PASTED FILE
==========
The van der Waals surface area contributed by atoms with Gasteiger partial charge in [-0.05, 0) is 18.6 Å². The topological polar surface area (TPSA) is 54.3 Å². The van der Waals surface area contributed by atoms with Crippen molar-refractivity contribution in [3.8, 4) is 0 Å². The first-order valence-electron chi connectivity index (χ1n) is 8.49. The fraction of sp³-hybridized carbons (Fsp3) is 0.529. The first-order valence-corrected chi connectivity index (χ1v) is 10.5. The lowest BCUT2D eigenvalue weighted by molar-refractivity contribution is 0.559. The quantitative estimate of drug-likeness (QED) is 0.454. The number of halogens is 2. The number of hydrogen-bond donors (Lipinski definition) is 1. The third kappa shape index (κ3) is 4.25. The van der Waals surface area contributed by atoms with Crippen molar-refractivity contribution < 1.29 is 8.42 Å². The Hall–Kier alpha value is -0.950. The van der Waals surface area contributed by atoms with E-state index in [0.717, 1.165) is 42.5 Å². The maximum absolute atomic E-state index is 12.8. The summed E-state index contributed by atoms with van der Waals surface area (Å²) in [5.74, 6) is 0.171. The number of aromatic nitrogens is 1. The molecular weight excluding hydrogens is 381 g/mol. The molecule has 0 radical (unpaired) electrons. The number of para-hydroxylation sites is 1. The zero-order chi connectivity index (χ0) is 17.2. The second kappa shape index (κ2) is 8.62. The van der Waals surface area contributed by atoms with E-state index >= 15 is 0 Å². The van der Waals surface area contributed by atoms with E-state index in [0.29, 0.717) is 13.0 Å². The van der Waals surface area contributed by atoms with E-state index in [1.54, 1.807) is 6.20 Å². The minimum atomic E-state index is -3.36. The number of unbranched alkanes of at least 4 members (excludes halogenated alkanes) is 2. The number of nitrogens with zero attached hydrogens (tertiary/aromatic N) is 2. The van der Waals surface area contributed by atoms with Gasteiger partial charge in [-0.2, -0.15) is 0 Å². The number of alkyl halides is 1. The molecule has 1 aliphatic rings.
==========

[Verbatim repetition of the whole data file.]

The van der Waals surface area contributed by atoms with Gasteiger partial charge in [-0.05, 0) is 18.6 Å². The topological polar surface area (TPSA) is 54.3 Å². The van der Waals surface area contributed by atoms with Crippen molar-refractivity contribution in [3.8, 4) is 0 Å². The first-order valence-electron chi connectivity index (χ1n) is 8.49. The fraction of sp³-hybridized carbons (Fsp3) is 0.529. The first-order valence-corrected chi connectivity index (χ1v) is 10.5. The lowest BCUT2D eigenvalue weighted by molar-refractivity contribution is 0.559. The quantitative estimate of drug-likeness (QED) is 0.454. The number of halogens is 2. The number of hydrogen-bond donors (Lipinski definition) is 1. The third kappa shape index (κ3) is 4.25. The van der Waals surface area contributed by atoms with Crippen molar-refractivity contribution < 1.29 is 8.42 Å². The Hall–Kier alpha value is -0.950. The van der Waals surface area contributed by atoms with E-state index in [0.717, 1.165) is 42.5 Å². The maximum absolute atomic E-state index is 12.8. The summed E-state index contributed by atoms with van der Waals surface area (Å²) in [5.74, 6) is 0.171. The number of aromatic nitrogens is 1. The molecular weight excluding hydrogens is 381 g/mol. The molecule has 0 radical (unpaired) electrons. The number of para-hydroxylation sites is 1. The zero-order chi connectivity index (χ0) is 17.2. The second kappa shape index (κ2) is 8.62. The van der Waals surface area contributed by atoms with E-state index >= 15 is 0 Å². The van der Waals surface area contributed by atoms with E-state index in [0.29, 0.717) is 13.0 Å². The van der Waals surface area contributed by atoms with E-state index in [1.54, 1.807) is 6.20 Å². The minimum atomic E-state index is -3.36. The number of unbranched alkanes of at least 4 members (excludes halogenated alkanes) is 2. The number of nitrogens with zero attached hydrogens (tertiary/aromatic N) is 2. The van der Waals surface area contributed by atoms with Gasteiger partial charge in [-0.2, -0.15) is 0 Å². The number of alkyl halides is 1. The molecule has 1 aliphatic rings.